PHOTOGRAPHS 6: THE REST
While I have been completing this post Durham have succeeded in making Kent bat again, though it is still massive odds against that game even making it onto the third of the scheduled four days.
The first round of County Championship matches in season 2018 is drawing to a conclusion. Where there has been action (Yorkshire’s failure to get their ground into playable condition caused their game against Essex to be abandoned without a ball being bowled). I also have some photos to share, and will provide answers to the last problems I posed.
RAIN, WICKETS AND THE ODD RUN
A lot of drawn games have resulted due to poor weather before and during the matches. However, those matches which have had definite results have been absolute crackers. Only one game remains in progress – Sussex against Warwickshire, with the former’s David Wiese having scored the only century of this first round of fixtures (and off a mere 94 balls, helped along by 14 fours and three sixes). Sussex are building are useful lead, but it will take something spectacular in what is left of the match for anything other than a draw to eventuate. Gloucestershire beat Kent in a very low scoring affair (the largest team total in any of the four innings was only just over 150). Middlesex also won their match in short order, completing the job early on yesterday. Two other matches had definite results:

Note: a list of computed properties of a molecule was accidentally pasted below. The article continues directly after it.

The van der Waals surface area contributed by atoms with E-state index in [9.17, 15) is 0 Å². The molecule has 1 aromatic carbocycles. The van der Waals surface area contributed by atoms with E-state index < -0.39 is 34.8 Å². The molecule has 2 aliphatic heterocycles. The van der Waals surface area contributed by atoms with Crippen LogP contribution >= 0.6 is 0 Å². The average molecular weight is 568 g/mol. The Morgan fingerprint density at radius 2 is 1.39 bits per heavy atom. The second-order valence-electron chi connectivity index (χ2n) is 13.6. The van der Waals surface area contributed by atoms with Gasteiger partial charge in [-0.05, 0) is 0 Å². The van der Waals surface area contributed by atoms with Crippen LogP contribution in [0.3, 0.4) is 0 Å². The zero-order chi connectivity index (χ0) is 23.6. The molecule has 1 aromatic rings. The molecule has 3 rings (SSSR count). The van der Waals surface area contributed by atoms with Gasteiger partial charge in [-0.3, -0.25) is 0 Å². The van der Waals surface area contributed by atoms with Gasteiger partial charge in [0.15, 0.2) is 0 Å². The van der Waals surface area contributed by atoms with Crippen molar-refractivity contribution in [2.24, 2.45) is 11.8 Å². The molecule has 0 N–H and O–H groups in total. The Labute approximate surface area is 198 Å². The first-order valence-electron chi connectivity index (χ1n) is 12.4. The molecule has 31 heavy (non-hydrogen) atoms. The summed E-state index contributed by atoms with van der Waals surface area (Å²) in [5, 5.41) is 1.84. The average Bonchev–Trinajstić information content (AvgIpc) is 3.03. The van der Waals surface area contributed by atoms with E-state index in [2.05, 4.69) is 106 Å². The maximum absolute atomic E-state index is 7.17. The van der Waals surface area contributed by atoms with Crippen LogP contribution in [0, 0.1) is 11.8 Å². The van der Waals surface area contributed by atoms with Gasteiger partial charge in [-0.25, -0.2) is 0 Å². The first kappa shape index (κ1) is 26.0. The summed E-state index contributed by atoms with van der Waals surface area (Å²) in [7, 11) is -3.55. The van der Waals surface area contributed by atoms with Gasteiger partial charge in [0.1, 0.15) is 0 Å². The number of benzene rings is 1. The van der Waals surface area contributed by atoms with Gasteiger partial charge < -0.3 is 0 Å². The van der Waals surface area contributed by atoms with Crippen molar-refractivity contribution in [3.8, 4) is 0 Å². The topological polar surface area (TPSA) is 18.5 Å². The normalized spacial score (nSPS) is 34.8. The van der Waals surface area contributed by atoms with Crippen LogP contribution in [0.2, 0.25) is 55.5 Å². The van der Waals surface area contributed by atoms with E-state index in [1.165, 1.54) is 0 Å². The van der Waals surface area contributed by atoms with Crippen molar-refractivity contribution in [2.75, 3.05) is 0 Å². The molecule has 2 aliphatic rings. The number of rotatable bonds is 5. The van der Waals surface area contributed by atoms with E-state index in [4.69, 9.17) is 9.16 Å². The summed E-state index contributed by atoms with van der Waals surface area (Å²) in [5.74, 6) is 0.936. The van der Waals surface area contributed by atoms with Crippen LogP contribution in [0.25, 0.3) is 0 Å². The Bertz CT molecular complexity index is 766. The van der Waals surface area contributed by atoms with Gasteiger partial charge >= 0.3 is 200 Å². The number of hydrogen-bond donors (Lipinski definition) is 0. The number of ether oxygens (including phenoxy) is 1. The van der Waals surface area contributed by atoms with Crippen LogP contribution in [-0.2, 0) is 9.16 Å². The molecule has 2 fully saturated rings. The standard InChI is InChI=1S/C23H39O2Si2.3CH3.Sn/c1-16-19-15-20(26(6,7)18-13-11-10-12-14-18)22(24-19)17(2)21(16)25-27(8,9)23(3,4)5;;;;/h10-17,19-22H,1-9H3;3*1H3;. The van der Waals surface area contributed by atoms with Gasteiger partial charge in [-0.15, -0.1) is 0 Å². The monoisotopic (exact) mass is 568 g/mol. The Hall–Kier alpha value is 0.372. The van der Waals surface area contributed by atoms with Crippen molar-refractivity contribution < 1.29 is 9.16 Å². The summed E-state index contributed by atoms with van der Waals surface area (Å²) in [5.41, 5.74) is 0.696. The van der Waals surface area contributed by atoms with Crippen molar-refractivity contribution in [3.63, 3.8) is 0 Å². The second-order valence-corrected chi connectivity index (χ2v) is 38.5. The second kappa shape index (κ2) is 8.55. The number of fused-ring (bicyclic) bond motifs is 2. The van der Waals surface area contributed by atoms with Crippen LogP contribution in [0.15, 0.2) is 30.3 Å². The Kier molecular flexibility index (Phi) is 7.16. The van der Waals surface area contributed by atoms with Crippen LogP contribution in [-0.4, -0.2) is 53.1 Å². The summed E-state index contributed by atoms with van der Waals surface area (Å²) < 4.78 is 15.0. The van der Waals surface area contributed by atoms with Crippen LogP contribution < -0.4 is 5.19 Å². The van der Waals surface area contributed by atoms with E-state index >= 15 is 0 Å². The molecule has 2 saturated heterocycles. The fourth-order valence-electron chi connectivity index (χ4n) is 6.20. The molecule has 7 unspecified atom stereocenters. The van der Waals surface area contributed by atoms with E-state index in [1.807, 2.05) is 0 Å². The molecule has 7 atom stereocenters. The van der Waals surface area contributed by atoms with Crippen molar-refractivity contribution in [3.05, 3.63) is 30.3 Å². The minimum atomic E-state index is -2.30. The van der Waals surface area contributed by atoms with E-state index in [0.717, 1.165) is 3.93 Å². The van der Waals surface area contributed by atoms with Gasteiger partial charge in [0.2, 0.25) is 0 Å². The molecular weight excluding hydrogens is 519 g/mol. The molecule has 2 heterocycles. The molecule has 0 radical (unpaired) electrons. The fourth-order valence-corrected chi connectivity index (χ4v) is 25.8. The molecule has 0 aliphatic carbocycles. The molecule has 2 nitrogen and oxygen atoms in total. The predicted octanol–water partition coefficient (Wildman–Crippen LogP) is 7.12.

HAMPSHIRE V WORCESTERSHIRE
Worcestershire generally have a lot of away games scheduled for early in the season to give the New Road ground an apportunity to recover from its winter inundation (it is very close to the river Severn, so this is pretty much an annual event), and this year is no exception. Their match against Hampshire at Southampton (I refuse on principle to refer directly to grounds that are named after a sponsor) saw many twists and turns, but Hampshire were pretty well always ahead of the game. James Vince’s spirited 75 on the opening day was a fine effort, but yet again he failed to turn a good start into a really significant score. All-rounder Gareth Berg matched Vince’s score. Worcestershire fought back from a dreadful start in their own first innings to top the 200 mark, but they still conceded a deficit of 79, and Hampshire then scored 244 in their second innings to leave Worcestershire needing 324 to win. Worcetserhsire were so far short of threatening this target that it took a defiant last wicket partnership to get the final margin below 200 runs.